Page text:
Crude oil prices have plummeted to levels not seen in seven years, thanks to OPEC’s harmful tactic to shield its market share by abandoning its output ceiling of 30 million barrels per day (bpd). With oil prices consistently hitting new lows, it is not surprising that energy-related equities were plunging throughout the previous trading week. Furthermore, the International Energy Agency (IEA) warned on Friday that the global crude oil supply glut could get even worse in 2016, so there is definitely more pain ahead for energy equities in the forthcoming future, before it gets better. That being said, this article will discuss a bunch of cheap energy stocks that could theoretically explode in the future should they endure and survive the current low-commodity price environment. Before proceeding with the discussion of five cheap energy stocks and the hedge fund sentiment towards these stocks, there should be a clear distinction between low-priced stocks and cheap stocks in terms of valuation. The aforementioned five stocks are not necessarily attractive in terms of valuation, as they were merely filtered based on their monetary price and popularity among the elite investors in our database.
Most investors don’t understand hedge funds and indicators that are based on hedge funds’ activities. They ignore hedge funds because of their recent poor performance in the bull market. Our research indicates that hedge funds underperformed because they aren’t 100% long. Hedge fund fees are also very large compared to the returns generated and they reduce the net returns experienced by investors. We uncovered that hedge funds’ long positions actually outperformed the market. For instance the 15 most popular small-cap stocks among funds beat the S&P 500 Index by more than 53 percentage points since the end of August 2012. These stocks returned a cumulative of 102% vs. a 48.7% gain for the S&P 500 Index (read the details). That’s why we believe investors should pay attention to what hedge funds are buying (rather than what their net returns are).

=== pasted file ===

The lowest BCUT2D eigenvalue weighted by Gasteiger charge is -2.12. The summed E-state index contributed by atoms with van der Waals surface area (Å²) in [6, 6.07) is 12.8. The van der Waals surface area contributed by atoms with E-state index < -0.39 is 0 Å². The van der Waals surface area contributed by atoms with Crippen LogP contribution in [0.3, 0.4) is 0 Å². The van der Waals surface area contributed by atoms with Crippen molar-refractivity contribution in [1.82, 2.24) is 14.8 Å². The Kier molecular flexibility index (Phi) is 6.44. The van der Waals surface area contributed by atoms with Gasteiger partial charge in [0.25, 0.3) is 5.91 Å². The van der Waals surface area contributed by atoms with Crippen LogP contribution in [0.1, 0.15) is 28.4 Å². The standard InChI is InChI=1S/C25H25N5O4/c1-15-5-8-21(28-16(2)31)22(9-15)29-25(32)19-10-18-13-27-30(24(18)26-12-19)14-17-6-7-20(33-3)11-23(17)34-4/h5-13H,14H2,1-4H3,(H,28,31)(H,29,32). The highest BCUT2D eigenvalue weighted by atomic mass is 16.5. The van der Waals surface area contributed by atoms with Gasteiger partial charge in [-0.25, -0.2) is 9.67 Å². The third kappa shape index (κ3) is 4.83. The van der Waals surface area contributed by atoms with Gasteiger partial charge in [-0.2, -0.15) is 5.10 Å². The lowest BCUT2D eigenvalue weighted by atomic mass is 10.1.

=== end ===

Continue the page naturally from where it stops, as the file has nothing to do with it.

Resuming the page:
Southwestern Energy Company (NYSE:SWN)
– Investors with Long Positions (as of September 30): 38
– Aggregate Value of Investors’ Holdings (as of September 30): $569.33 Million
Southwestern Energy Company (NYSE:SWN) received a bit more attention from the hedge funds monitored by Insider Monkey during the third quarter, as the number of money managers with positions in the company increased to 38 from 33 throughout the quarter. Nevertheless, the value of their positions declined to $569.33 million from $750.35 million thanks to Southwestern Energy’s disappointing stock performance. The shares of the independent energy company that engages in natural gas and oil exploration, development and production have been on a steep slide since early May and are down by 78% so far in 2015. The high volatility in natural gas prices in recent years has impacted the company’s financials quite significantly. NYMEX natural gas prices have ranged between a high of $13.58 per MMBtu (British thermal units in millions) back in 2008 and a low of $1.91 per MMBtu in 2012. Meanwhile, January natural gas futures contracts are priced around $2.02 per MMBtu. Moreover, the company did not hedge its 2014-2015 oil and NGL production. Israel Englander’s Millennium Management owns 9.36 million shares of Southwestern Energy Company (NYSE:SWN) as of September 30.
WPX Energy Inc. (NYSE:WPX)
– Investors with Long Positions (as of September 30): 37
– Aggregate Value of Investors’ Holdings (as of September 30): $529.72 Million
The number of smart money investors from our database with stakes in WPX Energy Inc. (NYSE:WPX) climbed to 37 from 26 during the September quarter. Similarly, the value of their stakes grew to $529.72 million from $349.20 million quarter-over-quarter. It should be mentioned that these hedge fund vehicles had accumulated a whopping 34.00% of the company’s outstanding common stock by September 30. The independent natural gas and oil exploration and production company intends to reduce its geographic focus and increase returns, margins and cash flow in the upcoming years. For that reason, the company sold its international interests in Argentina, a substantial share of its Appalachian Basin operations, and its Powder River Basin properties. The company also seeks acquisition opportunities in the current depressed market, after acquiring privately-held RKI Exploration & Production LLC earlier this year. Shares of WPX Energy are down by 44% thus far in 2015. Steve Cohen’s Point72 Asset Management holds a 13.29 million-share position in WPX Energy Inc. (NYSE:WPX) as of September 30.